The Internet, then known as ARPANET, was brought online in 1969 under a contract let by the renamed Advanced Research Projects Agency (ARPA) which initially connected four major computers at universities in the southwestern US (UCLA, Stanford Research Institute, UCSB, and the University of Utah). The contract was carried out by BBN of Cambridge, MA under Bob Kahn and went online in December 1969. By June 1970, MIT, Harvard, BBN, and Systems Development Corp (SDC) in Santa Monica, Cal. were added. By January 1971, Stanford, MIT's Lincoln Labs, Carnegie-Mellon, and Case-Western Reserve U were added. In months to come, NASA/Ames, Mitre, Burroughs, RAND, and the U of Illinois plugged in. After that, there were far too many to keep listing here.
The Internet was designed in part to provide a communications network that would work even if some of the sites were destroyed by nuclear attack. If the most direct route was not available, routers would direct traffic around the network via alternate routes.
The early Internet was used by computer experts, engineers, scientists, and librarians. There was nothing friendly about it. There were no home or office personal computers in those days, and anyone who used it, whether a computer professional or an engineer or scientist or librarian, had to learn to use a very complex system.
E-mail was adapted for ARPANET by Ray Tomlinson of BBN in 1972. He picked the @ symbol from the available symbols on his teletype to link the username and address. The telnet protocol, enabling logging on to a remote computer, was published as a Request for Comments (RFC) in 1972. RFC's are a means of sharing developmental work throughout community. The ftp protocol, enabling file transfers between Internet sites, was published as an RFC in 1973, and from then on RFC's were available electronically to anyone who had use of the ftp protocol.
The Internet matured in the 70's as a result of the TCP/IP architecture first proposed by Bob Kahn at BBN and further developed by Kahn and Vint Cerf at Stanford and others throughout the 70's. It was adopted by the Defense Department in 1980 replacing the earlier Network Control Protocol (NCP) and universally adopted by 1983.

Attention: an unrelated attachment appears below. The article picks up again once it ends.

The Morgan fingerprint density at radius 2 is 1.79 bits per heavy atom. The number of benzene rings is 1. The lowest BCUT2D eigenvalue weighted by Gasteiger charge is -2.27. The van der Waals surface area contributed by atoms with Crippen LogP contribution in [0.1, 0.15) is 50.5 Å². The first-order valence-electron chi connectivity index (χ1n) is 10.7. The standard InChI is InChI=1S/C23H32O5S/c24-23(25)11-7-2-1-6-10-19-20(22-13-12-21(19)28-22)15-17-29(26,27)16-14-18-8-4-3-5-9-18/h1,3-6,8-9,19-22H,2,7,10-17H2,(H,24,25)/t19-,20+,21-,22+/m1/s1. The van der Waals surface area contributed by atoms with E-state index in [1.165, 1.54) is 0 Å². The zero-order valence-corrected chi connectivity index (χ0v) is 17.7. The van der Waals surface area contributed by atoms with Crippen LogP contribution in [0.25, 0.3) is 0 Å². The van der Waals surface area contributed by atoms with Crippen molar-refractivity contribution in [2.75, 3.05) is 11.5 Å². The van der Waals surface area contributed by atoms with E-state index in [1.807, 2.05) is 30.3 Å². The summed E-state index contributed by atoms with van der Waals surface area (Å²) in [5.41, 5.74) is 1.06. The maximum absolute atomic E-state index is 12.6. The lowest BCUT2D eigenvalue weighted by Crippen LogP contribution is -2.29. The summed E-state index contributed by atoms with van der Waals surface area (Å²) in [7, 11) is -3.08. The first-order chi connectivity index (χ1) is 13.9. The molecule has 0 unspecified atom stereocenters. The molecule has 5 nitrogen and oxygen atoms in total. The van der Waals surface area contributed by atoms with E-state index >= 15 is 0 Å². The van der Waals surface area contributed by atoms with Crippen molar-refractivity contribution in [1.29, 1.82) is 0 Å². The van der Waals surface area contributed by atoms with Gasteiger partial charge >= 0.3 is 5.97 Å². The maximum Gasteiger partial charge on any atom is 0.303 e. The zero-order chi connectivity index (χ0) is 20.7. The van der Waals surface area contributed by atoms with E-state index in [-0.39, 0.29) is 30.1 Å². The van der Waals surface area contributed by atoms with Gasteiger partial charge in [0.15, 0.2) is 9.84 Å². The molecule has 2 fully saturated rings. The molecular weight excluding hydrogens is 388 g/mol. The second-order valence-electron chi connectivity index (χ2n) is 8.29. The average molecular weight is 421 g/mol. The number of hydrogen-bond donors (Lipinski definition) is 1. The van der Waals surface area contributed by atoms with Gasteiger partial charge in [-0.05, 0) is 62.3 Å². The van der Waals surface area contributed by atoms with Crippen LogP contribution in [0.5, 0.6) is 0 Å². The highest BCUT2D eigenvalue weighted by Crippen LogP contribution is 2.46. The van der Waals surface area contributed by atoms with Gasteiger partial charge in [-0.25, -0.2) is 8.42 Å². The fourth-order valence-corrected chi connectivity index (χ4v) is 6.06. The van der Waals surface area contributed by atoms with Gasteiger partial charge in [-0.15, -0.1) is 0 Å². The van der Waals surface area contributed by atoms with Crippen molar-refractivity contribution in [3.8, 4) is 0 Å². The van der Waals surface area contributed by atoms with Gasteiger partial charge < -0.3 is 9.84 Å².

The Unix to Unix Copy Protocol (UUCP) was invented in 1978 at Bell Labs. Usenet was started in 1979 based on UUCP. Newsgroups, which are discussion groups focusing on a topic, followed, providing a means of exchanging information throughout the world . While Usenet is not considered as part of the Internet, since it does not share the use of TCP/IP, it linked unix systems around the world, and many Internet sites took advantage of the availability of newsgroups. It was a significant part of the community building that took place on the networks.
Similarly, BITNET (Because It's Time Network) connected IBM mainframes around the educational community and the world to provide mail services beginning in 1981. Gateways were developed to connect BITNET with the Internet and allowed exchange of e-mail, particularly for e-mail discussion lists. 
In 1986, the National Science Foundation funded NSFNet as a cross country 56 Kbps backbone for the Internet. They maintained their sponsorship for nearly a decade, setting rules for its non-commercial government and research uses.
As the commands for e-mail, FTP, and telnet were standardized, it became a lot easier for non-technical people to learn to use the nets. It was not easy by today's standards by any means, but it did open up use of the Internet to many more people in universities in particular. Other departments besides the libraries, computer, physics, and engineering departments found ways to make good use of the nets--to communicate with colleagues around the world and to share files and resources.
In 1991, the first really friendly interface to the Internet was developed at the University of Minnesota. The University wanted to develop a simple menu system to access files and information on campus through their local network. A debate followed between mainframe adherents and those who believed in smaller systems with client-server architecture. The mainframe adherents "won" the debate initially, but since the client-server advocates said they could put up a prototype very quickly, they were given the go-ahead to do a demonstration system. The demonstration system was called a gopher after the U of Minnesota mascot--the golden gopher. The gopher proved to be very prolific, and within a few years there were over 10,000 gophers around the world. It takes no knowledge of unix or computer architecture to use. In a gopher system, you type or click on a number to select the menu selection you want.